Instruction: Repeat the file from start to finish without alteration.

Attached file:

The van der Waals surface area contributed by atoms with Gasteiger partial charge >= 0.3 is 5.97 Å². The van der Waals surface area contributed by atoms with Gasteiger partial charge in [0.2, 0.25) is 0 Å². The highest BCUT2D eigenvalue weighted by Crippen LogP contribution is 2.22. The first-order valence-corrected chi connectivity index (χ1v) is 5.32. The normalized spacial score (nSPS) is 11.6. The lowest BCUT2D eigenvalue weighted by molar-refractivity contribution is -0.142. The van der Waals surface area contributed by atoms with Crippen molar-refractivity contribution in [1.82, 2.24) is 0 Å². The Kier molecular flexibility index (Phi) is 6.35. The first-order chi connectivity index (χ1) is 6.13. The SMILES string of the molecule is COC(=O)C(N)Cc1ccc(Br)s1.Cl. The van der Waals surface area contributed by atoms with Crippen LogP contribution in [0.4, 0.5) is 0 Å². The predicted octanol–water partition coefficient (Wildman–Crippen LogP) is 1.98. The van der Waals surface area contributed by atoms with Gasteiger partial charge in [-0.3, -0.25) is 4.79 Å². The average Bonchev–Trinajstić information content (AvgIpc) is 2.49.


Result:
The van der Waals surface area contributed by atoms with Gasteiger partial charge >= 0.3 is 5.97 Å². The van der Waals surface area contributed by atoms with Gasteiger partial charge in [0.2, 0.25) is 0 Å². The highest BCUT2D eigenvalue weighted by Crippen LogP contribution is 2.22. The first-order valence-corrected chi connectivity index (χ1v) is 5.32. The normalized spacial score (nSPS) is 11.6. The lowest BCUT2D eigenvalue weighted by molar-refractivity contribution is -0.142. The van der Waals surface area contributed by atoms with Crippen molar-refractivity contribution in [1.82, 2.24) is 0 Å². The Kier molecular flexibility index (Phi) is 6.35. The first-order chi connectivity index (χ1) is 6.13. The SMILES string of the molecule is COC(=O)C(N)Cc1ccc(Br)s1.Cl. The van der Waals surface area contributed by atoms with Crippen LogP contribution in [0.4, 0.5) is 0 Å². The predicted octanol–water partition coefficient (Wildman–Crippen LogP) is 1.98. The van der Waals surface area contributed by atoms with Gasteiger partial charge in [-0.3, -0.25) is 4.79 Å². The average Bonchev–Trinajstić information content (AvgIpc) is 2.49.